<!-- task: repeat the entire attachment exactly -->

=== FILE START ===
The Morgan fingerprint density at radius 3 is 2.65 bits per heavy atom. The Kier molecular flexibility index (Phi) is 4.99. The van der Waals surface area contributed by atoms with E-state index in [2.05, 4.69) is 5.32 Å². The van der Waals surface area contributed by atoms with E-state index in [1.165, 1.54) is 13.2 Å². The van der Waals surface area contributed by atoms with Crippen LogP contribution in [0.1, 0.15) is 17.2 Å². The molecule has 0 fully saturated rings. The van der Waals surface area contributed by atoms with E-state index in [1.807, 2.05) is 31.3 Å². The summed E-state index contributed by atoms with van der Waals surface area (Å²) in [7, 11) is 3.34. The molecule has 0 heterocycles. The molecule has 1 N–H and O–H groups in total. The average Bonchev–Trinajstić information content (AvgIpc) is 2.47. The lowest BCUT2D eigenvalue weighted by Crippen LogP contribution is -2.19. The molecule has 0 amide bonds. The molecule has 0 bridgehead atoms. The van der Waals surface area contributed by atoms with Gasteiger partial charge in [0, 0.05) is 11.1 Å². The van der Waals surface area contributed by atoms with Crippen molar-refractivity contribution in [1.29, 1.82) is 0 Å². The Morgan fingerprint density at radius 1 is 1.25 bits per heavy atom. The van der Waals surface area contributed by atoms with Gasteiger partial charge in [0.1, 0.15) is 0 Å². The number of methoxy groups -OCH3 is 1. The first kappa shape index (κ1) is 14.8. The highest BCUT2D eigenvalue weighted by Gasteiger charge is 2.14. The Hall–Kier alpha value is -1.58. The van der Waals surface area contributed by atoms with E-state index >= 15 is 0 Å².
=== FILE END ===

The Morgan fingerprint density at radius 3 is 2.65 bits per heavy atom. The Kier molecular flexibility index (Phi) is 4.99. The van der Waals surface area contributed by atoms with E-state index in [2.05, 4.69) is 5.32 Å². The van der Waals surface area contributed by atoms with E-state index in [1.165, 1.54) is 13.2 Å². The van der Waals surface area contributed by atoms with Crippen LogP contribution in [0.1, 0.15) is 17.2 Å². The molecule has 0 fully saturated rings. The van der Waals surface area contributed by atoms with E-state index in [1.807, 2.05) is 31.3 Å². The summed E-state index contributed by atoms with van der Waals surface area (Å²) in [7, 11) is 3.34. The molecule has 0 heterocycles. The molecule has 1 N–H and O–H groups in total. The average Bonchev–Trinajstić information content (AvgIpc) is 2.47. The lowest BCUT2D eigenvalue weighted by Crippen LogP contribution is -2.19. The molecule has 0 amide bonds. The molecule has 0 bridgehead atoms. The van der Waals surface area contributed by atoms with Gasteiger partial charge in [0, 0.05) is 11.1 Å². The van der Waals surface area contributed by atoms with Crippen molar-refractivity contribution in [1.29, 1.82) is 0 Å². The Morgan fingerprint density at radius 1 is 1.25 bits per heavy atom. The van der Waals surface area contributed by atoms with Gasteiger partial charge in [0.1, 0.15) is 0 Å². The number of methoxy groups -OCH3 is 1. The first kappa shape index (κ1) is 14.8. The highest BCUT2D eigenvalue weighted by Gasteiger charge is 2.14. The Hall–Kier alpha value is -1.58. The van der Waals surface area contributed by atoms with E-state index >= 15 is 0 Å².